KingWolf catches up with Director Steven Gerald Warkel, to talk about his latest Horror, Crime, Thriller Hair~Trigger, his passion for film-making and what’s next for him career-wise.
1. Tell us about your most recent project HAIR-TRIGGER, what is the premise of the film and what do you hope that the audience learns?
The premise of Hair-Trigger is that a group of novice criminals attempt to lay low after a heist, only to slowly discover that they are being hunted by slasher killers. Really the film is based on the idea Reservoir Dogs meets Texas Chainsaw Massacre. Given that both of those films helped set tropes for their respective genres, my hope is that when the audience watches the film that they’ll be left to wonder which tropes will clash and which tropes will come out on top. Leading to an expectation as well as dread of coming chaos.
2. How did you come up with the idea for your HAIR-TRIGGER?
The idea came about from brainstorming what kind of film we could make on a micro-budget. Though Reservoir Dogs and Texas Chainsaw had much higher budgets than what we had, they’re both considered low budget, minimal location indie classics. After thinking back to said films and their tropes, I thought it might be a fun experiment to play their themes off each other in a genre bending fashion. They’re both films that inspired me to get into independent filmmaking. So on top of potentially being a fun and practical film to make, I thought it would be nice to make Hair-Trigger as homage to the stories and filmmakers that ignited my initial interest in the craft.
3. From script–to–screen, how close did HAIR-TRIGGER come to its original vision?
I would say that what we made was almost exactly what I had put on paper. With the exception of a couple cut scenes as well as a few micro moments here and there, it was done about as well as we could have hoped for given our restraints in terms of schedule and lack of budget.
4. You cast a great group of talented actors, how was it working with them?
I’m very grateful for the group of actors we had. Almost all of them were local to the upper midwest or even fellow recent alumni of Minnesota State University Moorhead where I attended film school. I had worked with several of them on shorts in school, hoping that one day I would be able to collaborate on a project like this with them. Regardless of who any of us were, the whole experience really felt like a summer camp. Everyone, cast and crew, came to set each day eager to collaborate and support each other so we could get across the finish line. Some people I had known for a few years, some for a few weeks, but by the end everyone felt like family to me.
5. What was your favorite scene to shoot and why?
My favorite scene to shoot was towards the end. I don’t want to get into spoilers, but there’s a moment when one character finds themselves out on a deserted road in a less than ideal situation. The sun was setting and due to our scheduling it was something that we needed to get done the night of or there would be no way to capture said scene going forward. That being said, we had to throw out the shot list and rapidly move gear out of the way so we could shoot the scene in a hurry at dusk before the sun actually set. It felt a lot like skydiving without a parachute and it may have been the most fun I had on set. Although I think everyone else on the crew was incredibly stressed out as to if we would pull it off, knowing the team I had around me and the shots that I knew we needed in my head, I never doubted us for a second.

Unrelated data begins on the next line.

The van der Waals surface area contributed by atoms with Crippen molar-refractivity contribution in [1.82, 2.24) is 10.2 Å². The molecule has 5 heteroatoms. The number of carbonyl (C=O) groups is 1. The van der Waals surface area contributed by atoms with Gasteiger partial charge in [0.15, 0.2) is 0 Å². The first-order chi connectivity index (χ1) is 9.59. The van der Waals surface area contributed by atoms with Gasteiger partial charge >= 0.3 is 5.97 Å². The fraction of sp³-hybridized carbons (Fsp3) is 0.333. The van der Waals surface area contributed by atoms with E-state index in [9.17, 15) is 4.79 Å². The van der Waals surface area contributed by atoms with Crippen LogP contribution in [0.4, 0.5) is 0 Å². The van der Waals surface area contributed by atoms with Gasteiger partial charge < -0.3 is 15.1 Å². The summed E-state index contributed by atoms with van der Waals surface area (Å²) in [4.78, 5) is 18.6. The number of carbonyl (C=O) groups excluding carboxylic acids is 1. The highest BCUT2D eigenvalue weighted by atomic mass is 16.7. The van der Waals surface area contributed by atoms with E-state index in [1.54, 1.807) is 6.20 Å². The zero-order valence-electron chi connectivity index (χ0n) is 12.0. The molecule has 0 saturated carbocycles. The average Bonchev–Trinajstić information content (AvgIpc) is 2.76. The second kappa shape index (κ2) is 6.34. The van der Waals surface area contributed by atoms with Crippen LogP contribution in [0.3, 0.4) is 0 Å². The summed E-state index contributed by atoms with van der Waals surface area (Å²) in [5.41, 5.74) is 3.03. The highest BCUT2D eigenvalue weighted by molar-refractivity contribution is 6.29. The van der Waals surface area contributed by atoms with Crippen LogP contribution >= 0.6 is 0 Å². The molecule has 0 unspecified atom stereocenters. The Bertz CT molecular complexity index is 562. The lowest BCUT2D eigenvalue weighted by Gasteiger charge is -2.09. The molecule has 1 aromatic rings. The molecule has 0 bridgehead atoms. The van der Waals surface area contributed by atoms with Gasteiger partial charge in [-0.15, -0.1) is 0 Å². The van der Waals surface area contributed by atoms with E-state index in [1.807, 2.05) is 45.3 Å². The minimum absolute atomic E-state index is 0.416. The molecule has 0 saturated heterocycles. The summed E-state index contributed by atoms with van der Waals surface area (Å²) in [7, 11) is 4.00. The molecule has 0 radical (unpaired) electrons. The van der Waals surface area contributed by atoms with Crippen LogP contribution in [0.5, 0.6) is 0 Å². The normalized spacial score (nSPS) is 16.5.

6. If you got the opportunity to remake a classic , which one would you go for?
If I had to remake a classic I would probably choose 12 Angry Men. Honestly after making this film, I wouldn’t want to dive too much back into the waters of making a film directly based off other films. But I remember seeing 12 Angry Men in high school and thinking it was fascinating how a movie could be so compelling while being so restricted in terms of what was going on outside of characters simply talking. Maybe I’m too concerned with doing what is practical at the moment, but the challenge of making a film that dialogue dependent seems like it would be very rewarding in the end if you were able to pull it off.
7. What are some of the things you enjoy doing when you are not filmmaking?
I feel like the only thing I’ve thought about since 2016 is filmmaking and movies. Mainly just how to stay motivated as well as how to keep creating films so I can better my craft and knowledge of the process. But in my downtime I do love sports. I no longer play anything in an organized manner, but I am a hometown faithful of all the teams of the Twin Cities. Which unfortunately is not always the easiest thing to do as I’m sure most Minnesota sports fans could attest to. But I don’t think I’d have it any other way. Or that’s at least what I tell myself.
8. What is next for Steven, do you have any projects in development?
No official next project, currently finishing editing on a short film titled “Walk Away”. That will hopefully serve as a solid proof of concept for a midwest crime film. That is a genre that is easily one of my greatest guilty pleasures. Besides that, I would love to explore the world of found footage a bit. Maybe a hybrid of that style. I have a horror concept for that which I’m pretty excited about, so who knows, maybe that will be next. Really all depends on what we can find funding for.
9. The best way to stay up to date on what I’m up to would be through my instagram.
Hair~Trigger is distributed by Porter + Craig Film and Media Distribution and now available to stream on Vudu and Amazon Prime Amazon Prime ~